History of Success When Nearshoring to Mexico

Manufacturers that are considering moving facilities from China to Mexico, expanding their current U.S. operations or managing sites in more than one country can follow a blueprint of those that have come before them. There is a long history of success among complex industries, such as medical device manufacturing in Mexico, as well as the electronics, aerospace, and automotive sectors. Ford, Toyota, Samsung, and LG are a few of the many powerhouse companies that have benefited for the past several years.


One of the unique advantages is working with a shelter company and Mexico’s IMMEX maquiladora program. IVEMSA covers all aspects of what it takes to set up and sustain manufacturing in Mexico, while minimizing the risk and liability burden placed on U.S. companies. In addition to the advantages of nearshoring to Mexico with regards to logistics, cost-effectiveness, highly-skilled labor, and support from the USMCA, IVEMSA also offers the benefits of 3PL logistics, freight forwarding, and the Section 321 program as well.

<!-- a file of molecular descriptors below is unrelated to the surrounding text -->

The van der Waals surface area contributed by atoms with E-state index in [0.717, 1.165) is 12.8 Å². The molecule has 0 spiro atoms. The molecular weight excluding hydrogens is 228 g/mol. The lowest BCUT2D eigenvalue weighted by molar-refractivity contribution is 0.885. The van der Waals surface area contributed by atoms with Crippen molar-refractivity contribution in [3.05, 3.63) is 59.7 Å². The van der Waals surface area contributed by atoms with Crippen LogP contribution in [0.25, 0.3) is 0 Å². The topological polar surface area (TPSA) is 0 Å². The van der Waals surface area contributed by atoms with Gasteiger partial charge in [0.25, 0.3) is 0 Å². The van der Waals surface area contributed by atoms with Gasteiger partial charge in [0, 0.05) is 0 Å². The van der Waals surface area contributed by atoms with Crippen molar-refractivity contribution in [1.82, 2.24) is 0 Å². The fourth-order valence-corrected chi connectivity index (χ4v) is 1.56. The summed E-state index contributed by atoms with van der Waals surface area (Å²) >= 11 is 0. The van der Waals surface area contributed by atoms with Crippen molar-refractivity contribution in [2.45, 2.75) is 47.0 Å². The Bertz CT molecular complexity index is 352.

By partnering with its sister 3PL logistics company, the inventory and shipping process is expedited and streamlined to meet ongoing demand. Additionally, as an all-inclusive organization, IVEMSA coordinates and manages compliance for shipping materials from Mexico to the U.S. and vice-versa as part of the customized solutions for each manufacturer. Finally, with freight forwarding as part of day-to-day operations, full traceability follows items as they leave the warehouse until they arrive at their final destination.


Nearshoring as part of the new normal focuses on improving current protocols and procedures that have been successful for decades while leaving room for both agility and adaptability for U.S. manufacturers thinking about making the move to Mexico In the next few years.


For additional information about the diversified manufacturing solutions IVEMSA offers, contact us today.